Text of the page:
Welcome to the Bit Accurate Modelling Website.This website is a personal project that began as a spinoff from postgraduate work, and was further developed as part of a project with the Signal Processing Microelectronics group at the University of Newcastle in Australia. As a contribution to the research community, this website has been created to make this information and software freely available.
These projects are focussed on providing software solutions to assist the mapping of algorithmic solutions to actual implementations in hardware devices. This includes bit accurate modelling of numerical systems in limited precision, analysis of those simulations, and generation of test data for verification with the hardware implementations in ASICs and FPGAs.
What is Bit Accurate Modelling?
Bit accurate modelling is an essential step in the transitioning of high level algorithms to implementation in custom silicon devices, such as Field Programmable Gate Arrays (FPGAs) and Application Specific Integrated Circuits (ASICs).
While an algorithm researcher may have an idea that performs well on a numerical package such as MATLAB, that runs with the double or single precision floating point format used by the computer's CPU. For implementation in a power efficient silicon device, this level of precision may be infeasible, and so a limited precision model of the algorithm is required. An initial limited precision model may not closely mimic performance of any particular hardware, but instead provides an estimate of how well the algorithm may perform under those conditions.
In order to confidently study the effects of limited precision on the algorithm performance, it is desirable for that model to match the behaviour of the proposed hardware exactly. That is, a "bit accurate" model - one where every bit of the software model output exactly matches the corresponding bits of the proposed hardware. Such a model can then be reused during the development cycle for debugging the hardware, by generating test vectors for harware verification, and also by inputting real-word inputs into the software model for analysis.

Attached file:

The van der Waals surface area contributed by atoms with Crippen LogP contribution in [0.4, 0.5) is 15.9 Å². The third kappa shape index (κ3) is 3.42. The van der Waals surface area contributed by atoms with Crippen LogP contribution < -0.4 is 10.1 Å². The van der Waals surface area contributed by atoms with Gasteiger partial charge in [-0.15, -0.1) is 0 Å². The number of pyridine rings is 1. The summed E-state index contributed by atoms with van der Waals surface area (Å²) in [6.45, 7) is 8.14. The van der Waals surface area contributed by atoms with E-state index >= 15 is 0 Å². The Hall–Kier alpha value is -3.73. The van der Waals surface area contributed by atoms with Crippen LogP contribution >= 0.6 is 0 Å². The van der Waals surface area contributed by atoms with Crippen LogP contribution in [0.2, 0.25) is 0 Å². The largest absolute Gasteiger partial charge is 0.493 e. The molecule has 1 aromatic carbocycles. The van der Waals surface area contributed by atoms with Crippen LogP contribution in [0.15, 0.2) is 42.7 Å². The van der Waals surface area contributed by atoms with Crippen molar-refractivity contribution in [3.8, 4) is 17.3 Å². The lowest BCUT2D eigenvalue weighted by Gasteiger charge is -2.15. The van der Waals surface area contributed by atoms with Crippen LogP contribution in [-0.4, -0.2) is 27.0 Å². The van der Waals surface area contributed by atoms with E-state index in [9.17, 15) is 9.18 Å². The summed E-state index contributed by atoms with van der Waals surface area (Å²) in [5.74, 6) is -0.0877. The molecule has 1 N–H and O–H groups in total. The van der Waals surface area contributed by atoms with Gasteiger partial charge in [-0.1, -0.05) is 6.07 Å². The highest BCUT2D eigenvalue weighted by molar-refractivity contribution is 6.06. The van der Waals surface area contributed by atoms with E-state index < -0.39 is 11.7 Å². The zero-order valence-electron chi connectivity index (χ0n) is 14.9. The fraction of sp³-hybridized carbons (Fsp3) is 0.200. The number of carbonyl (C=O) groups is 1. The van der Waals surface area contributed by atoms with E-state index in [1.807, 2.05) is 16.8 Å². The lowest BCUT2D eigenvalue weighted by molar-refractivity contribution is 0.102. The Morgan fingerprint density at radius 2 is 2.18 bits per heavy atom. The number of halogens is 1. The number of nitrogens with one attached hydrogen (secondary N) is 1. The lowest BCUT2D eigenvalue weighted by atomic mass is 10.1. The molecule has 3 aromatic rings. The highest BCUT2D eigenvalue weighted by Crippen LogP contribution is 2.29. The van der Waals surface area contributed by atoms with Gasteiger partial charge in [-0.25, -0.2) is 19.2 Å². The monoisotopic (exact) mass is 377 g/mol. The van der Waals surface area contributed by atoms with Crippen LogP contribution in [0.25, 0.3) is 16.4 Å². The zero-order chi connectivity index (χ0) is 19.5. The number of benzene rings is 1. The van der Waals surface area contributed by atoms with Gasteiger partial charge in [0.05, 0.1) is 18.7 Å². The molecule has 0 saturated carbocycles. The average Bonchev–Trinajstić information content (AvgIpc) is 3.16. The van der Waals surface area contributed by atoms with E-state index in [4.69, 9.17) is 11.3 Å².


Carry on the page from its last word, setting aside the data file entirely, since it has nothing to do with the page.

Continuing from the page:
Most labs that do this sort of work may already have their own in-house solutions and, indeed, a number of commercial and open source options are also available. However, these are often targeted to a particular style of implementation, or are too inflexible to be able to customise to a particular project. Quite often, time is wasted rewriting the same type of tools over and over again.
Therefore, the motivation behind the c4Hardware and c4HDL projects is to provide a highly flexible framework that can achieve all of the above, and be adapted to suit the needs of a particular project. The individual components of this project are described below.